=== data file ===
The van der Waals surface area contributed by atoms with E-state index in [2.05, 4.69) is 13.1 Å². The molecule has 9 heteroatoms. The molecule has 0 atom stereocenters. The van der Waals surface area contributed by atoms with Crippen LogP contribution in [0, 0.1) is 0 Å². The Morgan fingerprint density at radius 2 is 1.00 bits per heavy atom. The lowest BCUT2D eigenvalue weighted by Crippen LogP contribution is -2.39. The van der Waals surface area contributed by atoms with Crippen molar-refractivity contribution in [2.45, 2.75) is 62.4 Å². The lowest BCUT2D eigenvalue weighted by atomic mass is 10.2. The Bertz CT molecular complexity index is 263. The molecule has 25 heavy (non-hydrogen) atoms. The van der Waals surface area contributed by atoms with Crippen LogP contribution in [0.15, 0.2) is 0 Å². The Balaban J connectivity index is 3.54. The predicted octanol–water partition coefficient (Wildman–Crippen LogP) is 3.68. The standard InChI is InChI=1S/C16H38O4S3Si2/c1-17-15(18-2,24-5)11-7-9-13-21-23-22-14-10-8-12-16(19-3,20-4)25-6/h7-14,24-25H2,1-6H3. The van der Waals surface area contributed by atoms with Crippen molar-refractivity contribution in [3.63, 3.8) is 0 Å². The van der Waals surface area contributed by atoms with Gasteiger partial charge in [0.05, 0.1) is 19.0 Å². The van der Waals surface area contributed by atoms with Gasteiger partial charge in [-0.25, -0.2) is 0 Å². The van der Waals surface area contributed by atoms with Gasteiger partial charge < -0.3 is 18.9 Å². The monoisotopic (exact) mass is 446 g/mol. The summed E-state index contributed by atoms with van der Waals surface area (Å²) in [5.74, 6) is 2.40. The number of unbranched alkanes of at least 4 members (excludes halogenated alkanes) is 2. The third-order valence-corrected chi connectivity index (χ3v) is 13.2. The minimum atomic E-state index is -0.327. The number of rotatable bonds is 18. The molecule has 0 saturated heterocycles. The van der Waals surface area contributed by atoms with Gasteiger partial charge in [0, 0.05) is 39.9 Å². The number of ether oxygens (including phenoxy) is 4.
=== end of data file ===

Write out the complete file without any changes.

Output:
The van der Waals surface area contributed by atoms with E-state index in [2.05, 4.69) is 13.1 Å². The molecule has 9 heteroatoms. The molecule has 0 atom stereocenters. The van der Waals surface area contributed by atoms with Crippen LogP contribution in [0, 0.1) is 0 Å². The Morgan fingerprint density at radius 2 is 1.00 bits per heavy atom. The lowest BCUT2D eigenvalue weighted by Crippen LogP contribution is -2.39. The van der Waals surface area contributed by atoms with Crippen molar-refractivity contribution in [2.45, 2.75) is 62.4 Å². The lowest BCUT2D eigenvalue weighted by atomic mass is 10.2. The Bertz CT molecular complexity index is 263. The molecule has 25 heavy (non-hydrogen) atoms. The van der Waals surface area contributed by atoms with Crippen LogP contribution in [0.15, 0.2) is 0 Å². The Balaban J connectivity index is 3.54. The predicted octanol–water partition coefficient (Wildman–Crippen LogP) is 3.68. The standard InChI is InChI=1S/C16H38O4S3Si2/c1-17-15(18-2,24-5)11-7-9-13-21-23-22-14-10-8-12-16(19-3,20-4)25-6/h7-14,24-25H2,1-6H3. The van der Waals surface area contributed by atoms with Crippen molar-refractivity contribution in [3.63, 3.8) is 0 Å². The van der Waals surface area contributed by atoms with Gasteiger partial charge in [0.05, 0.1) is 19.0 Å². The van der Waals surface area contributed by atoms with Gasteiger partial charge in [-0.25, -0.2) is 0 Å². The van der Waals surface area contributed by atoms with Gasteiger partial charge < -0.3 is 18.9 Å². The monoisotopic (exact) mass is 446 g/mol. The summed E-state index contributed by atoms with van der Waals surface area (Å²) in [5.74, 6) is 2.40. The number of unbranched alkanes of at least 4 members (excludes halogenated alkanes) is 2. The third-order valence-corrected chi connectivity index (χ3v) is 13.2. The minimum atomic E-state index is -0.327. The number of rotatable bonds is 18. The molecule has 0 saturated heterocycles. The van der Waals surface area contributed by atoms with Gasteiger partial charge in [0, 0.05) is 39.9 Å². The number of ether oxygens (including phenoxy) is 4.